Emails reveal White House kibbitzed Solyndra loan approval

Newly-released emails show that White House officials closely monitored the Soloyndra loan guarantee, implicitly pressuring officials to approve it. ABC News received some emails:

... internal emails uncovered by investigators for the House Energy and Commerce Committee that were shared exclusively with ABC News show the Obama administration was keenly monitoring the progress of the loan, even as analysts were voicing serious concerns about the risk involved. "This deal is NOT ready for prime time," one White House budget analyst wrote in a March 10, 2009 email, nine days before the administration formally announced the loan.

"If you guys think this is a bad idea, I need to unwind the W[est] W[ing] QUICKLY," wrote Ronald A. Klain, who was chief of staff to Vice President Joe Biden, in another email sent March 7, 2009. The "West Wing" is the portion of the White House complex that holds the offices of the president and his top staffers. Klain declined comment to ABC News.

The Washington Post received another set of emaisl:

The August 2009 e-mails, released exclusively to The Washington Post, show White House officials repeatedly asking OMB reviewers when they would be able to decide on the federal loan and noting a looming press event at which they planned to announce the deal. In response, OMB officials expressed concern that they were being rushed to approve the company's project without adequate time to assess the risk to taxpayers, according to information provided by Republican congressional investigators. (snip)

"We have ended up with a situation of having to do rushed approvals on a couple of occasions (and we are worried about Solyndra at the end of the week)," one official wrote. That Aug. 31, 2009, message, written by a senior OMB staffer and sent to Terrell P. McSweeny, Biden's domestic policy adviser, concluded, "We would prefer to have sufficient time to do our due diligence reviews."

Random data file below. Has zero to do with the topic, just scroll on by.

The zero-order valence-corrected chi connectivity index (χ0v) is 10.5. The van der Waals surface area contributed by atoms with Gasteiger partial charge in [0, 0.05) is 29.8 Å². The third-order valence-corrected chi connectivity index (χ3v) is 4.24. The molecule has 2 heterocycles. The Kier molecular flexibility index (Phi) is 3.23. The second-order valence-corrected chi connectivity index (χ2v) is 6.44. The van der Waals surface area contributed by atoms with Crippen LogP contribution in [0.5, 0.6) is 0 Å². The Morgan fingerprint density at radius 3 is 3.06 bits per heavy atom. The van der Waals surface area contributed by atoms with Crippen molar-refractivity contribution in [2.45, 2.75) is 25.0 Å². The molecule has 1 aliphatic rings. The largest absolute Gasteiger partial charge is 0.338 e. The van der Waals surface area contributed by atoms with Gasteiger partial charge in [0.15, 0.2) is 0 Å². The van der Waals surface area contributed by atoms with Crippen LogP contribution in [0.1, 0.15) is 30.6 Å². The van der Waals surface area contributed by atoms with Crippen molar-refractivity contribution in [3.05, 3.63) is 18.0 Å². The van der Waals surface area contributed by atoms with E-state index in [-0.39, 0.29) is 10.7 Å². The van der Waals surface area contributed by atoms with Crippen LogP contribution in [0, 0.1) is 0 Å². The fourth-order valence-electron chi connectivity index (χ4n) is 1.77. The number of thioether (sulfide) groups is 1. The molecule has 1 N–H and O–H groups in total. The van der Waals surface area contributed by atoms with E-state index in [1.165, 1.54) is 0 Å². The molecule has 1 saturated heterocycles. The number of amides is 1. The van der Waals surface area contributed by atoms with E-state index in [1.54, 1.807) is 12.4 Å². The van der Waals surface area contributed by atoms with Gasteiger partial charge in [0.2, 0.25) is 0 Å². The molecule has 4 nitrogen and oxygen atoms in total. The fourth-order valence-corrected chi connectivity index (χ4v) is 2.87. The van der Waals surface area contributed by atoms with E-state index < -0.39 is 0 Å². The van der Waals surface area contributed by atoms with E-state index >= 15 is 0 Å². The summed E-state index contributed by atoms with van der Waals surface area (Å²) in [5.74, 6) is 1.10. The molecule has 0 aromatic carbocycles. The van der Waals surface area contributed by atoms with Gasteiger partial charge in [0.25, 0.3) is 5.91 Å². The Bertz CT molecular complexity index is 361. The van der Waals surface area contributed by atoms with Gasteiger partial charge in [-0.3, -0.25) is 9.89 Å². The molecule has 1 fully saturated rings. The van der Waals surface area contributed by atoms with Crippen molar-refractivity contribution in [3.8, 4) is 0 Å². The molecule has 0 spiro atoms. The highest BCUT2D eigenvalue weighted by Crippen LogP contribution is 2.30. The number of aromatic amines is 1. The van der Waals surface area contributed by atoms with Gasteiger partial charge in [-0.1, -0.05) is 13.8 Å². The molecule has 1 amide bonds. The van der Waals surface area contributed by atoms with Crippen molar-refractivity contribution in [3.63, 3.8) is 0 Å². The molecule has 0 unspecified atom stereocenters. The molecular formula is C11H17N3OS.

The response of the White House is not very convincing:

White House officials said Tuesday that no one in the administration tried to influence the OMB decision on the loan. They stressed that the e-mails show only that the administration had a "quite active interest" in the timing of OMB's decision.

"There was interest in when a decision would be made because of its impact on whether an event involving the vice president could be scheduled for a particular date or not, but the loan guarantee decision was merit-based and made by career staffers at DOE," White House spokesman Eric Schultz said. 

Update: Jennifer Rubin of the Washington Post comments:

The story is a dangerous one for the Obama administration for multiple reasons. First, it is in fact the quintessential crony capitalism story that personifies the unseemly conflict of interests that arise between pols and donors. Second, it highlights the absence of business acumen in the administration. This is its idea of how government "creates" jobs? Third, the initial White House response, that it was totally hands-off, was a lie. That's never a comfortable place for the White House. And finally, it provides fodder to the Tea Party Republicans who have been railing about this sort of behavior for some time and now have further grounds for criticizing the permanent political class.

This may not be Obama's biggest problem, but it's getting up there. At a time when he's cajoling Congress to spend more money for the benefit of political allies (e.g. teachers unions) it's legitimate to ask: Can we trust the administration to spend our money?